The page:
Tensions are elevated even further when Rayna shows up at the Bluebird to make amends with Deacon and ends up performing a love song with him. Juliette, who is also in attendance, becomes visibly upset as she watches Rayna and Deacon sing into each other’s souls. But she isn’t the only one shaken up. As they perform, Rayna and Deacon become entranced with each other, unleashing feelings that Rayna had desperately tried to lock away. Afterwards, they sit together in Deacon’s truck and Rayna whispers, “I wish we hadn’t done that song” before fleeing the scene. Is this something they can come back from? If they can’t even hold it together through one ballad, will they decide to cancel their tour?
There was also secondary a love triangle a brewin’ – between Scarlett, her boyfriend Avery and her new song-writing partner Gunnar. Watty White tells Scarlett and Gunnar he was impressed with their duet and that their chemistry is magic. He offers to record a demo for them. Most people would have immediately embraced the opportunity, but Scarlett hesitates. Avery has been struggling for his big break and she’s worried about upstaging him. And everyone who watched her perform with Gunnar pegged them as a passionate couple in the midst of a torrid affair. How would Avery feel about that if they became a recording duo? In the end, she does the smart thing and tells an excited Gunnar that she’s in.
I love Scarlett and I’m really invested in her fate, but my one issue with her plotline is that I see no real obstacles between her and Gunnar. Avery doesn’t have any appealing qualities yet and Scarlett’s devotion to him seems completely misplaced. I need to see some real reasons for her loyalty or it will start to feel like his presence is just a poorly written roadblock in the inevitable Scarlett/Gunnar romance.
-Juliette’s crushed face at the moment she realizes Deacon is inviting Rayna up on stage and not her. And the way she silently mouthed the words to the song as they performed; moved and depressed at the same time.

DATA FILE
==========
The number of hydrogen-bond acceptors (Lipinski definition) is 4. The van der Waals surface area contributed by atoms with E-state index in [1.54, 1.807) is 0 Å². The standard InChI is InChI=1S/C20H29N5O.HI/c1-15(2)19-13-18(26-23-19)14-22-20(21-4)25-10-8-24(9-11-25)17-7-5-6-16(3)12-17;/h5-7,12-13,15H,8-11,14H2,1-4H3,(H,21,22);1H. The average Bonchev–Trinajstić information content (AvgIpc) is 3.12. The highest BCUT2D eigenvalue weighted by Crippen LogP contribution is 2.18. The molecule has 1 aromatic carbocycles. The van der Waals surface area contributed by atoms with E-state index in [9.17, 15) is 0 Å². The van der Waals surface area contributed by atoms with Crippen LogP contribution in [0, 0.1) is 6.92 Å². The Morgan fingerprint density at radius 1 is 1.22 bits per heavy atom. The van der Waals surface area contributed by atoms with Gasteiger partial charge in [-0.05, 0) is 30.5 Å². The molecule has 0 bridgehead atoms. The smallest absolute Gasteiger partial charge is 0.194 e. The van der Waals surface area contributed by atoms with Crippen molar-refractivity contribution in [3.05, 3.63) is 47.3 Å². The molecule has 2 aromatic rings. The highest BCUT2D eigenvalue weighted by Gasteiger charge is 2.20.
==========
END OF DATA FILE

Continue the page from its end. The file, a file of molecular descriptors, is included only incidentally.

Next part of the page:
-When Juliette asks Deacon to give her his thoughts after he listens to the demo she recorded of their song. He says “What do you think?” and she dodges the question. She’s really insecure and needs other people to validate her. She’s incapable of saying ‘I think I’m good’.
Honestly a lot of my favourite moments were courtesy of Juliette. I really thought she stole this episode.
Okay I’m just going to say it. Hayden Panettiere is a better singer than Connie Britton. That’s not surprising because Hayden actually has a background in music but it interferes with the believability of the Nashville universe. Juliette is supposed to be a mediocre singer who wouldn’t make it as one of Rayna’s backup singers, but that’s so clearly not the case. Connie is such an incredible force on screen, but her singing is kind of weak. I preferred the duet between Juliette and Deacon to the one between Rayna and Deacon that was supposed to be spellbinding.
I was a little disappointed that Watty White’s big idea was for Rayna and Deacon to do an intimate tour together. I hoped it would be directly connected to Scarlett and Gunnar’s sizzling performance – maybe adding new talent to her tour, starting her own record label to launch new, more substantial, stars. I would love to see Scarlett’s storyline intersect with Rayna’s or Juliette’s. It would be amazing if Rayna can’t de-throne Juliette herself, but helps Scarlett become a country music superstar … singing deeper, more authentic music.
I’m not invested in Teddy and Lamar’s storyline; the race for mayor and the shady business past that Teddy is obviously trying to hide. It not terrible, but compared to the other plots it just doesn’t hold my attention.
Photo Courtesy of ABC